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June 13, 1936

Current Comment

JAMA. 1936;106(24):2073. doi:10.1001/jama.1936.02770240037016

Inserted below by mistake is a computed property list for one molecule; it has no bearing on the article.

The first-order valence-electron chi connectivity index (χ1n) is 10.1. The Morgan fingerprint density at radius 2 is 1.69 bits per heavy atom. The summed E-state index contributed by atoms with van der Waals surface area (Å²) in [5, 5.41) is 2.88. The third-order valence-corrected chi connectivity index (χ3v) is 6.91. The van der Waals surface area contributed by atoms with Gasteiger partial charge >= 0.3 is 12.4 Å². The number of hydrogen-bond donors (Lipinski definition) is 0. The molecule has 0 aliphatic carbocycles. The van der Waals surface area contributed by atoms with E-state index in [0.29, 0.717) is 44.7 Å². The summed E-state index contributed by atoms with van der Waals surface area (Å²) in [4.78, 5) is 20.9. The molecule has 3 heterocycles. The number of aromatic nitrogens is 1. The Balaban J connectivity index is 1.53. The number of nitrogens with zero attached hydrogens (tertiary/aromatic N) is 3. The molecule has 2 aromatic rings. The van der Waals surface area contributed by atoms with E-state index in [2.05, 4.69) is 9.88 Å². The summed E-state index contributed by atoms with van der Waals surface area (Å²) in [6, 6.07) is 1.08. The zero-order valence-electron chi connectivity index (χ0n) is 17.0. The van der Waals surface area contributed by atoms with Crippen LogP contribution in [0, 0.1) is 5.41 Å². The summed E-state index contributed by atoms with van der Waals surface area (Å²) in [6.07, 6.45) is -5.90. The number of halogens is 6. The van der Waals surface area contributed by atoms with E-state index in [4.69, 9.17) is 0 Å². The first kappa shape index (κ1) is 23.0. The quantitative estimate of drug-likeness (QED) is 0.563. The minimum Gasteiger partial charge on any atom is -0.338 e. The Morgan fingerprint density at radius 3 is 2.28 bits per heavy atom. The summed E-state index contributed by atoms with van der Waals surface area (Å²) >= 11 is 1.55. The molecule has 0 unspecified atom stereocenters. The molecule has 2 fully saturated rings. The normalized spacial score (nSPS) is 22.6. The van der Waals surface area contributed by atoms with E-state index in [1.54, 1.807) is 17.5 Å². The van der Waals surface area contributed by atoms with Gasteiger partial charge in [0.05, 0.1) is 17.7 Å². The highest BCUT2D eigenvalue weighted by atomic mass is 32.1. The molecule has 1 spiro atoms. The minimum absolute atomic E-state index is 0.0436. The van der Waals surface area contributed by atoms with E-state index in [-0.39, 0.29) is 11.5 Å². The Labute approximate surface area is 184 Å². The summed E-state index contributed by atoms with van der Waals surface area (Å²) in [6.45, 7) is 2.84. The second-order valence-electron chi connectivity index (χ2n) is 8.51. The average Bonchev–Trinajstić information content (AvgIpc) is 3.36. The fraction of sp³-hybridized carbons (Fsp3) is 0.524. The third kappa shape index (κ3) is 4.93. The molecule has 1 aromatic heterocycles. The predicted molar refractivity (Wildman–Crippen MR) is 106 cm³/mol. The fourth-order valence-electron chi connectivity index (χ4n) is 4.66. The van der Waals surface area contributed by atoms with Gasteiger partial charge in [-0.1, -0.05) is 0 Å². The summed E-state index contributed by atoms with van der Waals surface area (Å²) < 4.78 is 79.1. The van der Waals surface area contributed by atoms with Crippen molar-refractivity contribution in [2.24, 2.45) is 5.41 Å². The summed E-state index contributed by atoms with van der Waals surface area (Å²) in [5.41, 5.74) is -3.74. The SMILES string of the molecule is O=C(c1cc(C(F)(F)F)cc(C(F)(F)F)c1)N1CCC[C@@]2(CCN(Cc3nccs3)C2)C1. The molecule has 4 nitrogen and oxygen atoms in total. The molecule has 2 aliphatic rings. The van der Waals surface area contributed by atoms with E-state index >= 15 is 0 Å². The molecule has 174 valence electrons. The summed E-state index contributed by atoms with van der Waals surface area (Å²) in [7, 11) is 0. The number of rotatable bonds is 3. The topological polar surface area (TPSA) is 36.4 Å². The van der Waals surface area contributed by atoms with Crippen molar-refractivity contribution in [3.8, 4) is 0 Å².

OXYGEN AND SEIZURES OF EPILEPSY  In the majority of patients having frequent attacks of petit mal, seizures can be consistently induced by anoxemia. Analyses of the respired air of epileptic patients during an attack have shown that the oxygen content is decreased from the normal of approximately 14 per cent to from 8 to 12 per cent. Unconsciousness occurs in normal persons when the oxygen content is reduced to about 7 per cent. As a low oxygen tension precipitates seizures in epileptic patients, a high oxygen tension might prevent or at least lessen the frequency of attacks. This possible effect of oxygen has been recently subjected to experimental study.1 The patients used for the investigation were three young women who were having numerous attacks of petit mal daily and with whom experience over a period of years had demonstrated that seizures invariably followed either the breathing of an oxygen-poor

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